For companies that don’t require commercial technical support, integration options, or scalability infrastructure, open source licensing makes it easy to build their own MQTT solution.

3. Commercial broker deployed in a data center

On the other hand, purchasing a commercial MQTT broker is highly recommended for companies that are deploying business-critical systems. An MQTT broker can be a single point of failure in a system, so it is essential that it has the ability to provide high availability and fault tolerance to ensure continued operation. 

Deploying a commercial broker in a corporate data center or in a factory allows for optimal control of the broker and the data flowing through it. Many companies will choose to deploy brokers in multiple locations for redundancy and then bridge these brokers to a centralized data center broker.

HiveMQ Professional and Enterprise Editions offer the reliability and scalability features required for production deployments of business-critical applications. HiveMQ clustering technology allows for a broker cluster to operate in a reliable manner to offer very high availability and fault tolerance.

Daimler runs its Vehicle Diagnostics System through HiveMQ located in more than 20 factories around the world. 

4. Commercial broker deployed to a cloud platform

Finally, many companies are looking to deploy their MQTT broker to one of the major cloud platforms. A recent IIoT World survey suggested that more than 57% of respondents plan to use a cloud computing platform for their IIoT strategy. Cloud platforms allow companies to outsource the operation of their data centers. Companies still need to operate the software to run their applications.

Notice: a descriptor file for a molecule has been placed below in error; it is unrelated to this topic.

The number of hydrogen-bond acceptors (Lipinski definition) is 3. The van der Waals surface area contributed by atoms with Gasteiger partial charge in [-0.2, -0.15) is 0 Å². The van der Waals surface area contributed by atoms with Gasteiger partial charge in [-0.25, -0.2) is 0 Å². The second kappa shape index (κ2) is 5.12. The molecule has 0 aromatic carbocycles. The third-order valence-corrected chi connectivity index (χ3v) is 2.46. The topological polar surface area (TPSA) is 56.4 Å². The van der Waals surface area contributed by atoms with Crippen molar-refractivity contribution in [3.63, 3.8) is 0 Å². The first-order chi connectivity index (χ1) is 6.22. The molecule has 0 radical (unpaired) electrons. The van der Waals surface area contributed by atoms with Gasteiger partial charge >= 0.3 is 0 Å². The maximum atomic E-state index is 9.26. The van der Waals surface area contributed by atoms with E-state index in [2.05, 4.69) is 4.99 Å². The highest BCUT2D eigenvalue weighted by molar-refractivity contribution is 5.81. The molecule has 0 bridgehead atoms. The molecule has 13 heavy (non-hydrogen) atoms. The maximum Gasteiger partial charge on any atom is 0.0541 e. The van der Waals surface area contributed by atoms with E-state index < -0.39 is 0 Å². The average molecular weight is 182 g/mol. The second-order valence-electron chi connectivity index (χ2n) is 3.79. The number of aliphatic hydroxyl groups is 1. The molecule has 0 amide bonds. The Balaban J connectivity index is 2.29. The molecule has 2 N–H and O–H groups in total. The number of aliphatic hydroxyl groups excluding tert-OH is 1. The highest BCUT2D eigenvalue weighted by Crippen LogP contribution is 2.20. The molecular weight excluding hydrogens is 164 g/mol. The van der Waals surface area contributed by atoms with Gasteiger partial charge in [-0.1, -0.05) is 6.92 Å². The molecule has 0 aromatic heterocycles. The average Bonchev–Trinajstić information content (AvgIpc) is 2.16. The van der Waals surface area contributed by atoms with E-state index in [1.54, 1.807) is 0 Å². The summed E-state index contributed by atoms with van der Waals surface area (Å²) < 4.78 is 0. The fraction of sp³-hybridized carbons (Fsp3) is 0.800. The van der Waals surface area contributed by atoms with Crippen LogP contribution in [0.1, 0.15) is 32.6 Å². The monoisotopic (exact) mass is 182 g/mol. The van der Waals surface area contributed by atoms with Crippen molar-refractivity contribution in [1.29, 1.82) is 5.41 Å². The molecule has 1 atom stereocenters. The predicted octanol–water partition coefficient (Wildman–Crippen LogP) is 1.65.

HiveMQ allows for easy deployment of the HiveMQ MQTT broker on Amazon Web Services (AWS), Microsoft Azure, and Google Cloud. HiveMQ can be deployed to Kubernetes or run on standard instances. Kubernetes deployment is supported by a Kubernetes operator and Helm charts.

Berlex decided to run HiveMQ on Azure for remote monitoring of their R6 mobile traffic lights. 

Get connected

Introducing an MQTT broker into an OT environment may be a new concept, but getting started is pretty easy. If you want to try it for yourself, I would recommend you sign-up for a HiveMQ Cloud account and discover what is possible with a fully managed MQTT broker.

Regardless of which method you choose, moving industrial data into a HiveMQ instance is simple using the native MQTT publishing capabilities in any of Opto 22’s groov RIO or groov EPIC edge devices. 

Once an MQTT broker is deployed for your company, the art of the possible becomes so much easier to implement.


-- Ian Skerrett, VP of Marketing, HiveMQ






Topics: MQTT, groov EPIC, groov RIO, Art of the Possible, HiveMQ

Written by Josh Eastburn

After 12 years as an automation engineer working in the semiconductor, petrochemical, food and beverage, and life sciences industries, Josh Eastburn works with the engineers at Opto 22 to understand the needs of tomorrow's customers.